President Barack Obama, right, walks over to greet Taya Kyle, left, widow of U.S. Navy SEAL Chris Kyle, during a commercial break at a CNN televised town hall meeting at George Mason University in Fairfax, Va., Thursday, Jan. 7, 2016 Credit: AP Photo/Pablo Martinez Monsivais

Taya Kyle went head-to-head with President Barack Obama about gun control during an event at George Mason University in Fairfax, Virginia, on Thursday, January 7.

Kyle, 41, is the widow of the sniper Chris Kyle portrayed by Bradley Cooper in the 2014 blockbuster, Oscar-nominated drama American Sniper. The late Navy SEAL was shot and killed by a war vet with PTSD in February 2013. On Thursday, Taya told POTUS, 54, that gun control will not stop mass shootings.

"[What] we have to recognize is we cannot outlaw murder, because the people who are murdering are breaking the law, but they also don’t have the moral code that we have," she said, via CNN. "They can do the same amount of damage with a pipe bomb. The problem is that they want to murder. We want to think we can make a law and people will follow it, but by the very nature of their crime, they are not following it."

The mom of two also stated that crime has actually gone down in the past 20 years and she hopes that the country will "value freedom" to bear arms.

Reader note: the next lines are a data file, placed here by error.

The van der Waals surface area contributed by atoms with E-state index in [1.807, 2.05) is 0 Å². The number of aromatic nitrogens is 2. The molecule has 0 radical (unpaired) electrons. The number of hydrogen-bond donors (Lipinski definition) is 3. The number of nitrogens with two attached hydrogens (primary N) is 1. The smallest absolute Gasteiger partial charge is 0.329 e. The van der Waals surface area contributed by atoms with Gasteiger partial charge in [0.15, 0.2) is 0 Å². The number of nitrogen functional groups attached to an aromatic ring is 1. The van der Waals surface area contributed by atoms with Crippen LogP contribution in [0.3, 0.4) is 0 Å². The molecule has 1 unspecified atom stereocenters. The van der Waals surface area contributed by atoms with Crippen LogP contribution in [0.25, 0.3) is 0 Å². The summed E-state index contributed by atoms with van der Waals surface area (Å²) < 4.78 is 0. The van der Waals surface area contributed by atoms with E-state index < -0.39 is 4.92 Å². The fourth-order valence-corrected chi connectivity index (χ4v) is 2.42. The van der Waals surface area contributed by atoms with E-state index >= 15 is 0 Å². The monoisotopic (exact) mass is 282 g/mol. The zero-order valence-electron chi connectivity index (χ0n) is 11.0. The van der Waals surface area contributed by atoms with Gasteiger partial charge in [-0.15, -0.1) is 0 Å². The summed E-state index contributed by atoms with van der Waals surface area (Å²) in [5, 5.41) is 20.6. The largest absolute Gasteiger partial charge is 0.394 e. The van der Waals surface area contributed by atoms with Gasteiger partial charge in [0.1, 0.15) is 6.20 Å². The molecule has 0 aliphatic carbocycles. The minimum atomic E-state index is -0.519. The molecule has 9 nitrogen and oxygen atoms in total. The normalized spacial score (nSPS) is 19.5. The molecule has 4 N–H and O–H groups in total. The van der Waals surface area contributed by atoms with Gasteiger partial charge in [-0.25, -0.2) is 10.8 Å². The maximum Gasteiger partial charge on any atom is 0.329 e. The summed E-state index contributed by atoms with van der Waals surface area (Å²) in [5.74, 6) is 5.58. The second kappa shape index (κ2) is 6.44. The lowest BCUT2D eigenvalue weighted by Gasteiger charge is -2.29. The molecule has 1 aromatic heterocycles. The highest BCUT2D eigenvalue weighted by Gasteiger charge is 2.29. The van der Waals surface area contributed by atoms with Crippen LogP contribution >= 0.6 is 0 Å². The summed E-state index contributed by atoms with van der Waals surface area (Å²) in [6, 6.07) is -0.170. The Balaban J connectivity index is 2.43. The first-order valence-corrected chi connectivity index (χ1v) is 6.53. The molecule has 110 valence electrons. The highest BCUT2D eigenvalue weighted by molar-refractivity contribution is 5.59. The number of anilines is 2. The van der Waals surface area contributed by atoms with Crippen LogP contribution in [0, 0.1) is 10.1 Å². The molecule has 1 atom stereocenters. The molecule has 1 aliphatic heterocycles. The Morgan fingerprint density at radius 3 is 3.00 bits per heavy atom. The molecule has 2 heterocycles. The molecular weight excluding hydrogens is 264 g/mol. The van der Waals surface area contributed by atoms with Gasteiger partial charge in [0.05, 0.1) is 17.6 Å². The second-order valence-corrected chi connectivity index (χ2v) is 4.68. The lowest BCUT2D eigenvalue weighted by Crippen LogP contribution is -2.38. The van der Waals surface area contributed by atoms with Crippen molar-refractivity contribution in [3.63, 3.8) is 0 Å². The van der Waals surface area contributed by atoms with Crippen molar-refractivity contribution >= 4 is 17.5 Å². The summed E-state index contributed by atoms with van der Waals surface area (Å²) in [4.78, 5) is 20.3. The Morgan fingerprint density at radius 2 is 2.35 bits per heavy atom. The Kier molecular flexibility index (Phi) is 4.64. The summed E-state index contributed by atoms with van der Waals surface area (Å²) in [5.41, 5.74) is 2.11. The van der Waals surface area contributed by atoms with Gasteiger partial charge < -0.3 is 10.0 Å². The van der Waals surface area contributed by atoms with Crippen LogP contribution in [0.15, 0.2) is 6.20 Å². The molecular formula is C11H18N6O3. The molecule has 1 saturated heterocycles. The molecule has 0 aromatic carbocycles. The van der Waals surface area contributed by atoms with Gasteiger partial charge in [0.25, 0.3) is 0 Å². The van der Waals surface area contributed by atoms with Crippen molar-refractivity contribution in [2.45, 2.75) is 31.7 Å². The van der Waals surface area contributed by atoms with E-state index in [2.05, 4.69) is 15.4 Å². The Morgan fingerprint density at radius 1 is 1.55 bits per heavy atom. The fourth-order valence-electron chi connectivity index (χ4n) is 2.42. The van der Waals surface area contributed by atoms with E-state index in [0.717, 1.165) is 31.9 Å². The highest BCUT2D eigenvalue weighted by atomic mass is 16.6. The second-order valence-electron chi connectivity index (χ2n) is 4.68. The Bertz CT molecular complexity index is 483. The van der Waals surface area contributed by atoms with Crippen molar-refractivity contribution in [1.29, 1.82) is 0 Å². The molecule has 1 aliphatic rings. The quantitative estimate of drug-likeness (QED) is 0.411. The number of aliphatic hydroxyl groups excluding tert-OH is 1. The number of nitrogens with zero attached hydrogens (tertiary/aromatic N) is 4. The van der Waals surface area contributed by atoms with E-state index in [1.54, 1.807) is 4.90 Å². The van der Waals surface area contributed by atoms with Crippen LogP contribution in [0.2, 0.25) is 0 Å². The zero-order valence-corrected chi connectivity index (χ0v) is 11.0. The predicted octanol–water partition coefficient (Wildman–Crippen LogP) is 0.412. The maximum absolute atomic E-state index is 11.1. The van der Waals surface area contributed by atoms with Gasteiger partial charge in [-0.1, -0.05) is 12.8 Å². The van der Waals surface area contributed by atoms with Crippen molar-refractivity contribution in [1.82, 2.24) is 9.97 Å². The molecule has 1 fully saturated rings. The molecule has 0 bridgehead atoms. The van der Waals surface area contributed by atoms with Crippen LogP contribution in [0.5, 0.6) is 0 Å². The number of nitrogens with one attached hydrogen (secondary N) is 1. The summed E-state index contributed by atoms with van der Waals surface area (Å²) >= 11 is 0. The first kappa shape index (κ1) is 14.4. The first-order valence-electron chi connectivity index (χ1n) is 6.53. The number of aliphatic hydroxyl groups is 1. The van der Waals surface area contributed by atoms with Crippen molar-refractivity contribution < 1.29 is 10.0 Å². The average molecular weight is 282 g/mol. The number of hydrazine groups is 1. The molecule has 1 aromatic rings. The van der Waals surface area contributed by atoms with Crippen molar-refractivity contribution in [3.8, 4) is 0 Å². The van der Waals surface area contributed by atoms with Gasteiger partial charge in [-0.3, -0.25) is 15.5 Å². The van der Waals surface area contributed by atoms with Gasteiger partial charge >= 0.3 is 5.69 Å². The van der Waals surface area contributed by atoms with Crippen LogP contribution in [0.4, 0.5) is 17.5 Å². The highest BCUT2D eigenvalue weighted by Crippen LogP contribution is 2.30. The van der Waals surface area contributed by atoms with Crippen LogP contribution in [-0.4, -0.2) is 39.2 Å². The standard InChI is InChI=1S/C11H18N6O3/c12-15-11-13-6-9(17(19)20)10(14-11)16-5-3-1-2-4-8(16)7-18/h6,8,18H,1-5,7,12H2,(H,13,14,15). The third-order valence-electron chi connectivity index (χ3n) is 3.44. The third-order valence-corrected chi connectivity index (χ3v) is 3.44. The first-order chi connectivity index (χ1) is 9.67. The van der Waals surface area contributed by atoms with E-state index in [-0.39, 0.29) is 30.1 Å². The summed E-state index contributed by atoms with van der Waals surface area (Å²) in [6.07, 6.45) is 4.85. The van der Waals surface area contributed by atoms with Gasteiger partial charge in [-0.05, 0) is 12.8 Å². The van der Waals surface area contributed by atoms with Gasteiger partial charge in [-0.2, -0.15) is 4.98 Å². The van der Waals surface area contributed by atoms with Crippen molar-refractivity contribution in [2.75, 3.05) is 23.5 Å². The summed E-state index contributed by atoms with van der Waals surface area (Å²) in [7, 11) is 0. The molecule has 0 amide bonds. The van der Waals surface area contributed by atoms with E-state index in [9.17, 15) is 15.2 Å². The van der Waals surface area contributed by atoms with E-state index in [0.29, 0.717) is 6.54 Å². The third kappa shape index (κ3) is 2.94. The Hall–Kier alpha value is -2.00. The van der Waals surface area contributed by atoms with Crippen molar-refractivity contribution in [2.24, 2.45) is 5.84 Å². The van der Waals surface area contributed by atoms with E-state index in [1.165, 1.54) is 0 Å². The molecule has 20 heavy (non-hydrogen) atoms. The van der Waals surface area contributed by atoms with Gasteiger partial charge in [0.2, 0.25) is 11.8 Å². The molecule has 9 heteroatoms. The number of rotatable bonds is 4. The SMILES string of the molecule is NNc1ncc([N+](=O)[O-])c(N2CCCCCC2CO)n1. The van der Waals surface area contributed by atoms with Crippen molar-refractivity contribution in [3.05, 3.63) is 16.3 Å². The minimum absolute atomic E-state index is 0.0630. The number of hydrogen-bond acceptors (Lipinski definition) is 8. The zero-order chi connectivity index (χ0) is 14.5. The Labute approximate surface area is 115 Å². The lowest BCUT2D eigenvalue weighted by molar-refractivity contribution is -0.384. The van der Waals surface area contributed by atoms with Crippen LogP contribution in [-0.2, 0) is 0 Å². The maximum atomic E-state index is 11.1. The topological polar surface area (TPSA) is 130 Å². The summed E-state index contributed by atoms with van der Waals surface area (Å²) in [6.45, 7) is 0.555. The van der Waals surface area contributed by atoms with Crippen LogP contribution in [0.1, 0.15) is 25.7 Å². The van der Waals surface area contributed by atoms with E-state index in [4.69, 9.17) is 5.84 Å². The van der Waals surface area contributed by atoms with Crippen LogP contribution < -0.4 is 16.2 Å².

Obama, who fielded comments and questions from many others, replied that the National Rifle Association is to blame for leading citizens to believe that the government wants to take away all firearms. He also declared that if his motive was to ban guns, then he would have done so earlier in his presidency.

"If you look at where the areas are with the highest gun ownership, those are the places that the crime hasn’t dropped down that much," he told Taya. "The way it is described is that we are trying to take away everybody's guns. Our position is consistently mischaracterized.... If you listen to the rhetoric, it is so over-the-top, it is so overheated."

In addition, Obama later told the crowd that he has never owned a gun and wants Congress to create a better background check that will keep the country safer.

"All of us can agree that it makes sense to do everything we can to keep guns out of the hands of people who would do others harm, or themselves harm," he said at the time. "The fact that the system doesn't catch every single person has to be weighed against the fact that we might be able to save a whole bunch of families from the grief that some of the people in this audience have had to go through."

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